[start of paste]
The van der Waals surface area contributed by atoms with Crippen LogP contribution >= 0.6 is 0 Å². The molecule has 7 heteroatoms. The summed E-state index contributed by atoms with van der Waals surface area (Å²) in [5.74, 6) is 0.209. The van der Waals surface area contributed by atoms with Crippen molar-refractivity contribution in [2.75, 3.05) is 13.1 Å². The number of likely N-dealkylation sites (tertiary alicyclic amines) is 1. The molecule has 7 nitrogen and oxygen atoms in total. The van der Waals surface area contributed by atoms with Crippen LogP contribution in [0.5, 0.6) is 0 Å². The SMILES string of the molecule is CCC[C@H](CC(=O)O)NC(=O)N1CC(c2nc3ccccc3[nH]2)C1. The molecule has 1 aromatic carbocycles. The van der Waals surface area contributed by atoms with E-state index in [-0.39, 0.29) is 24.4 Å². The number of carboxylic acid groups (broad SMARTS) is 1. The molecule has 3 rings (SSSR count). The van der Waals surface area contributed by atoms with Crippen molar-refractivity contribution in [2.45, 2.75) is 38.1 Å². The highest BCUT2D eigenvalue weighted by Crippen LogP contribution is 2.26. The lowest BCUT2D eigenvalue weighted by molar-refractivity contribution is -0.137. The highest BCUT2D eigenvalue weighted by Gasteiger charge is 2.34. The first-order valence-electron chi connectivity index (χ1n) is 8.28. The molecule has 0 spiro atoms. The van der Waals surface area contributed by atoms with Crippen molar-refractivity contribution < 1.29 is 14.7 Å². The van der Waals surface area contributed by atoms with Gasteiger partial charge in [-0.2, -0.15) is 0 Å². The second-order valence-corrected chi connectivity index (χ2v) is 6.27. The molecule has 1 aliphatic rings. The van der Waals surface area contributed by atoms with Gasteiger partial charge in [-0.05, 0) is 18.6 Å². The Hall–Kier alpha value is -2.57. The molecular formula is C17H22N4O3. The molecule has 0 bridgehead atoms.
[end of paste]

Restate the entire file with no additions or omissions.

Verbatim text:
The van der Waals surface area contributed by atoms with Crippen LogP contribution >= 0.6 is 0 Å². The molecule has 7 heteroatoms. The summed E-state index contributed by atoms with van der Waals surface area (Å²) in [5.74, 6) is 0.209. The van der Waals surface area contributed by atoms with Crippen molar-refractivity contribution in [2.75, 3.05) is 13.1 Å². The number of likely N-dealkylation sites (tertiary alicyclic amines) is 1. The molecule has 7 nitrogen and oxygen atoms in total. The van der Waals surface area contributed by atoms with Crippen LogP contribution in [0.5, 0.6) is 0 Å². The SMILES string of the molecule is CCC[C@H](CC(=O)O)NC(=O)N1CC(c2nc3ccccc3[nH]2)C1. The molecule has 1 aromatic carbocycles. The van der Waals surface area contributed by atoms with E-state index in [-0.39, 0.29) is 24.4 Å². The number of carboxylic acid groups (broad SMARTS) is 1. The molecule has 3 rings (SSSR count). The van der Waals surface area contributed by atoms with Crippen molar-refractivity contribution in [2.45, 2.75) is 38.1 Å². The highest BCUT2D eigenvalue weighted by Crippen LogP contribution is 2.26. The lowest BCUT2D eigenvalue weighted by molar-refractivity contribution is -0.137. The highest BCUT2D eigenvalue weighted by Gasteiger charge is 2.34. The first-order valence-electron chi connectivity index (χ1n) is 8.28. The molecule has 0 spiro atoms. The van der Waals surface area contributed by atoms with Crippen molar-refractivity contribution < 1.29 is 14.7 Å². The van der Waals surface area contributed by atoms with Gasteiger partial charge in [-0.2, -0.15) is 0 Å². The second-order valence-corrected chi connectivity index (χ2v) is 6.27. The molecule has 1 aliphatic rings. The van der Waals surface area contributed by atoms with Gasteiger partial charge in [-0.05, 0) is 18.6 Å². The Hall–Kier alpha value is -2.57. The molecular formula is C17H22N4O3. The molecule has 0 bridgehead atoms.